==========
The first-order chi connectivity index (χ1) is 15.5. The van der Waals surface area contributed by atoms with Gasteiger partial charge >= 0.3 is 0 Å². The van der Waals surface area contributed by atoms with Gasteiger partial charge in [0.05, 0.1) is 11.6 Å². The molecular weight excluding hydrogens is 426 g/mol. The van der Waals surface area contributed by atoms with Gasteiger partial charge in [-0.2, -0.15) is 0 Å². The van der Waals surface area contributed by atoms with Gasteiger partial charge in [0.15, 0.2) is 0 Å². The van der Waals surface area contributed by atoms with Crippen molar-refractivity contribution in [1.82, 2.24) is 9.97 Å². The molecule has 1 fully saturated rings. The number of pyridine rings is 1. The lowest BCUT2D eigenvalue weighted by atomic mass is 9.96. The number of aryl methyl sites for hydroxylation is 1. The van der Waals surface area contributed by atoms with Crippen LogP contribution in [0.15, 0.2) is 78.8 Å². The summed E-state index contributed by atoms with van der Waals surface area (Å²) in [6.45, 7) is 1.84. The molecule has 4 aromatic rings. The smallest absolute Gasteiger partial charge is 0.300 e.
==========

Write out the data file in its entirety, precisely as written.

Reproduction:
The first-order chi connectivity index (χ1) is 15.5. The van der Waals surface area contributed by atoms with Gasteiger partial charge >= 0.3 is 0 Å². The van der Waals surface area contributed by atoms with Gasteiger partial charge in [0.05, 0.1) is 11.6 Å². The molecular weight excluding hydrogens is 426 g/mol. The van der Waals surface area contributed by atoms with Gasteiger partial charge in [-0.2, -0.15) is 0 Å². The van der Waals surface area contributed by atoms with Gasteiger partial charge in [0.15, 0.2) is 0 Å². The van der Waals surface area contributed by atoms with Crippen molar-refractivity contribution in [1.82, 2.24) is 9.97 Å². The molecule has 1 fully saturated rings. The number of pyridine rings is 1. The lowest BCUT2D eigenvalue weighted by atomic mass is 9.96. The number of aryl methyl sites for hydroxylation is 1. The van der Waals surface area contributed by atoms with Crippen LogP contribution in [0.15, 0.2) is 78.8 Å². The summed E-state index contributed by atoms with van der Waals surface area (Å²) in [6.45, 7) is 1.84. The molecule has 4 aromatic rings. The smallest absolute Gasteiger partial charge is 0.300 e.